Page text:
Freedom Bridge…

Weddings. Workouts. Whatever.

That’s an apt description of what life is like for the Fargo Force players eligible for the NHL Draft, which starts tonight. The Force could have eight players who could be taken in the draft.

If they were to be chosen, they would be selected on Saturday, which is the second day of the draft.

Forward Austin Farley (Minnesota-Duluth) said Friday he was actually getting ready for his brother’s wedding, which is later today and extends into tomorrow with another family function.

“It is a big day for him and his future wife,” Farley said. “I haven’t looked at the draft.”

Farley said he’s spent the last few weeks staying busy. He recently graduated from Fargo South and went to Duluth for a campus orientation before returning to Illinois for his brother’s wedding.

He and his family will be at their lake house on Saturday so cell phone reception might not be the best. Either way, his brother will use his smartphone to check out the draft to see if Farley has been drafted.

Down the road from Farley in Illinois is defenseman Justin Wade (Notre Dame), who said he’ll be spending the day watching his little sister.

“It is going to be a normal day for me,” he said. “If I get a call it’ll be cool or I will look online. I am not going to do anything special.”

Wade, like Farley, recently graduated from Fargo South and has been trying to enjoy his summer.

Wade, who will return to the Force next season, said he’s just used the summer to workout and catch up with friends he hasn’t seen due to splitting time between Fargo and his home in Aurora, Ill., a Chicago suburb.

Defenseman Brian Cooper (Nebraska-Omaha) actually spend Friday morning working out instead of thinking about where he could be taken in the draft.

“Yeah, I gotta be in Omaha in the next few weeks and I want to be there in shape,” Cooper said. “I am more worried about what (UNO coach Dean) Blais is going to think than NHL scouts. Come on, it’s Blais. He’s Blais.”

Cooper pointed out how Blais worked as a coach and how he’d need to be at his best when he arrived into camp.

“Well, that’s the thing about him,” Cooper said. “He talks to you and he’s a great guy. Put it this way. He’s (Force coach John) Marks. That’s what I am excited about. He’s like Marks but a little bit more intense, all the time. Marks is fun.”

Forward Jay Dickman along with Dominic Toninato (Minnesota-Duluth) are both in Pittsburgh for the draft.

For Dickman, it is his second year as an eligible player while Toninato, the god son of NHL Hall of Famer Brett Hull, is in his first year of eligiblity.

Toninato, who lives in Duluth, said his family was not impacted by flooding which has crippled the region. He and his family left Duluth and reached Pittsburgh on Thursday where they took in the Twins-Pirates game.

“You know what, I am definitely excited,” he said. “I have talked to quite a bit of teams and it is unbelievable.”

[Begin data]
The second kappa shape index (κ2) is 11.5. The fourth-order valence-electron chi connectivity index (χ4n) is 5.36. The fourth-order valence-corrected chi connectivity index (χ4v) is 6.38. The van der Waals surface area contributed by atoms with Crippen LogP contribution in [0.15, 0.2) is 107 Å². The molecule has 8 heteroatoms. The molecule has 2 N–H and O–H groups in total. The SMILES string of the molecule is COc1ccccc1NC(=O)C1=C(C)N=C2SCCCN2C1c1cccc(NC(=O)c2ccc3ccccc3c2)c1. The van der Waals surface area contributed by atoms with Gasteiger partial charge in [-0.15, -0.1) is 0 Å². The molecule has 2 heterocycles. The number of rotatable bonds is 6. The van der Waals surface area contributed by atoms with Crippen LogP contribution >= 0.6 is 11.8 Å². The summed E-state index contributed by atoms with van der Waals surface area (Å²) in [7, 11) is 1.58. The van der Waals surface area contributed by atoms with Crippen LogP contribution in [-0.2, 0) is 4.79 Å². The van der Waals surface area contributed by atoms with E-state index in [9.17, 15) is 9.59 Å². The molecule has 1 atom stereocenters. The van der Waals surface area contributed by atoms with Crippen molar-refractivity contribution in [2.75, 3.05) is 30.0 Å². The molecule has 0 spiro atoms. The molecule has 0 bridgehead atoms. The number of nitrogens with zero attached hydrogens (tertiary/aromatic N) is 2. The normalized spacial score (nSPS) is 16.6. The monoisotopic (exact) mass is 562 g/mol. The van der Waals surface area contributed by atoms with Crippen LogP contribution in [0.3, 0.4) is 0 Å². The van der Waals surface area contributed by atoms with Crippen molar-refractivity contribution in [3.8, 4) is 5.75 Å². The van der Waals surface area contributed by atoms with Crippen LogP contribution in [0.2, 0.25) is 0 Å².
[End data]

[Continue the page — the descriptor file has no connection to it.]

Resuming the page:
Both Dickman and Toninato will play with the Force next season.

Big Pimpin’…

Back when the USHL Playoffs was an event here in Fargo and the Force were vying for a third Clark Cup Finals appearance, there was talk among NHL scouts.

Yeah, there was the usual talk. They were talking about the NHL Playoffs. Getting post-season and pre-draft meetings in order. They were discussing where and what to eat dinner that night. Those are the kind of items which become talking points.

Talk continued but the chatter centered around a player who wasn’t even on the ice on the particular night when his name was first brought up. He actually wasn’t even on the ice during the entire playoffs. What NHL scouts wanted to know was, “What’s up with Jay Dickman?”

They wanted to know (more like really see than anything) about the 6-5, 225-pounder who in high school scored 42 goals for St. Paul Johnson. A player who was able to make the jump to the USHL and has been described from being “a draft dark horse” to someone who “is built like an all-state wrestler and has soft hands.”

Dickman’s only appearance, other than walking around the Scheels Arena concourse, was on the videoboard when he flashed a giant smile when his brother, Andy, was welcomed back from his year-and-a-half long deployment in Iraq.

“We were not very close growing up,” Dickman said. “Going through high school, we fought like crazy and the past couple years, once he graduated, and got older, we started to connect and became really close.”

Having his brother back has added to what could be an intriguing and potentially life-changing off-season for Dickman.

Even though he didn’t feature in the USHL Playoffs, he still has a chance at being taken in this summer’s NHL Entry Draft in Pittsburgh. Dickman said he has been approached by various NHL scouts including ones from the Buffalo Sabres, Pittsburgh Penguins and Toronto Maple Leafs to name a few.

Colleges have also shown interest as he’s spoken with recruiters from Minnesota-Duluth, Nebraska-Omaha, North Dakota and St. Cloud State, which are all schools that have drank from the Force’s well before whether it be with recruiting players or snagging coaches.

All this is going on as he’s doing the high-wire balancing act that is graduating from high school, serving as captain of his high school’s golf team and doing daily workouts in the hopes that if his name is called, he can roll into a rookie camp and show why drafting him was a wise choice.